Metabolic Syndrome (MetS) is a growing public health concern worldwide. Individuals with MetS have an increased risk for cardiovascular (CV) disease and type 2 diabetes (T2D). These diseases–in part preventable with the treatment of MetS–increase the chances of premature death and pose a great economic burden to health systems. A healthy gut microbiota is associated with a reduction in MetS, T2D, and CV disease. Treatment of MetS with fecal microbiota transplantation (FMT) can be effective, however, its success rate is intermediate and difficult to predict. Because bacteriophages significantly affect the microbiota membership and function, the aim of this pilot study was to explore the dynamics of the gut bacteriophage community after FMT in MetS subjects. We performed a longitudinal study of stool bacteriophages from healthy donors and MetS subjects before and after FMT treatment. Subjects were assigned to either a control group (self-stool transplant, n = 3) or a treatment group (healthy-donor-stool transplant; n-recipients = 6, n-donors = 5). Stool samples were collected over an 18-week period and bacteriophage-like particles were purified and sequenced. We found that FMT from healthy donors significantly alters the gut bacteriophage community. Subjects with better clinical outcome clustered closer to the heathy donor group, suggesting that throughout the treatment, their bacteriophage community was more similar to healthy donors. Finally, we identified bacteriophage groups that could explain these differences and we examined their prevalence in individuals from a larger cohort of MetS FMT trial. Trial information- http://www.trialregister.nl/trialreg/admin/rctview.asp?TC=2705; NTR 2705.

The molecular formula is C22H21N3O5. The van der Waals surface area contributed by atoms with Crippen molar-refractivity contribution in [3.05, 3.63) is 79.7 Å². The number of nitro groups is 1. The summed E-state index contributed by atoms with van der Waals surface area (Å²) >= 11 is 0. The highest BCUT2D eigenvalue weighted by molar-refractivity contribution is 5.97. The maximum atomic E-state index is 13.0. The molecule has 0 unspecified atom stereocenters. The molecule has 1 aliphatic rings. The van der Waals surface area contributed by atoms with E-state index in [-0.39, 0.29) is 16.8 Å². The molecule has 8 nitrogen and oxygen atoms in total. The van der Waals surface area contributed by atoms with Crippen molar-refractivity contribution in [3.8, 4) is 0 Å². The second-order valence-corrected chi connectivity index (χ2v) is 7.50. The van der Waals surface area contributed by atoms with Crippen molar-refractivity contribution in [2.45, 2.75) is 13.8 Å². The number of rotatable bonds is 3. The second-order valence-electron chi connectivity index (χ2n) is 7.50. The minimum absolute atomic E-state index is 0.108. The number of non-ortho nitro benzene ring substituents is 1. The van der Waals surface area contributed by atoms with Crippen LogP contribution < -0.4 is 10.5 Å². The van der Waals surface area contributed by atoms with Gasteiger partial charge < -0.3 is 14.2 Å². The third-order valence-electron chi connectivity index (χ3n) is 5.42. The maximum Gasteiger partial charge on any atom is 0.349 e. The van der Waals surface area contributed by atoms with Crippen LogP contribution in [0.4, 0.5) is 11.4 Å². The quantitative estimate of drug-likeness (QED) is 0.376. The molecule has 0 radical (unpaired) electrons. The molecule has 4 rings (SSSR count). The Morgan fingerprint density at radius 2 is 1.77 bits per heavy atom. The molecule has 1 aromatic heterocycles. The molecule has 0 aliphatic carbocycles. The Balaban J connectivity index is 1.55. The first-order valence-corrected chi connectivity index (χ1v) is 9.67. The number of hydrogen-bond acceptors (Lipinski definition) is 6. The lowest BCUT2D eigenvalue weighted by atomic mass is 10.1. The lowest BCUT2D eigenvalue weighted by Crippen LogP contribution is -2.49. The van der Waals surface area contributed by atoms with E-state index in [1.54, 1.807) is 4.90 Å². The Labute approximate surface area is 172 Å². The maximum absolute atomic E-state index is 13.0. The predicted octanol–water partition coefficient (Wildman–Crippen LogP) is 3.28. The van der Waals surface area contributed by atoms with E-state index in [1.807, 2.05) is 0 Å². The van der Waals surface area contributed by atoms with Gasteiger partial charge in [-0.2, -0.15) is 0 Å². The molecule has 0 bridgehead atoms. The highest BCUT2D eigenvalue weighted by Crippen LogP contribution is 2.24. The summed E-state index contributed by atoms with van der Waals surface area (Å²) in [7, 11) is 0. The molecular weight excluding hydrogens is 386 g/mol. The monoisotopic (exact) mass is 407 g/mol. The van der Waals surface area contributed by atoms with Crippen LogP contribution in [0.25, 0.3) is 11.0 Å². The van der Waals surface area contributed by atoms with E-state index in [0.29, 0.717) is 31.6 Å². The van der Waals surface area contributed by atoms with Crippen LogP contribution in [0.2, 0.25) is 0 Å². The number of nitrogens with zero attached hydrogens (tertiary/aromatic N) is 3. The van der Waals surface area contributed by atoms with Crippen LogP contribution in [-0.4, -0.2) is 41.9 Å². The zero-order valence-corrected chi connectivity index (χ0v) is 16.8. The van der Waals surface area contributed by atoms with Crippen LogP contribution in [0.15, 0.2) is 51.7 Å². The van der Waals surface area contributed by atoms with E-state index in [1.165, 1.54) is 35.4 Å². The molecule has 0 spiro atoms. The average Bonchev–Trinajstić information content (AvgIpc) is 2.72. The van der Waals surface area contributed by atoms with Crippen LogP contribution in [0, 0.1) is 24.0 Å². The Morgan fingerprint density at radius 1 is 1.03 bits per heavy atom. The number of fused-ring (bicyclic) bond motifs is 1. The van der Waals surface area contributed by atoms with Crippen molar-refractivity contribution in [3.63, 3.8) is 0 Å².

- fecal microbial transplant
- Gut microbiome bacteriophages
- human gut phage metagenomics
- metabolic syndrome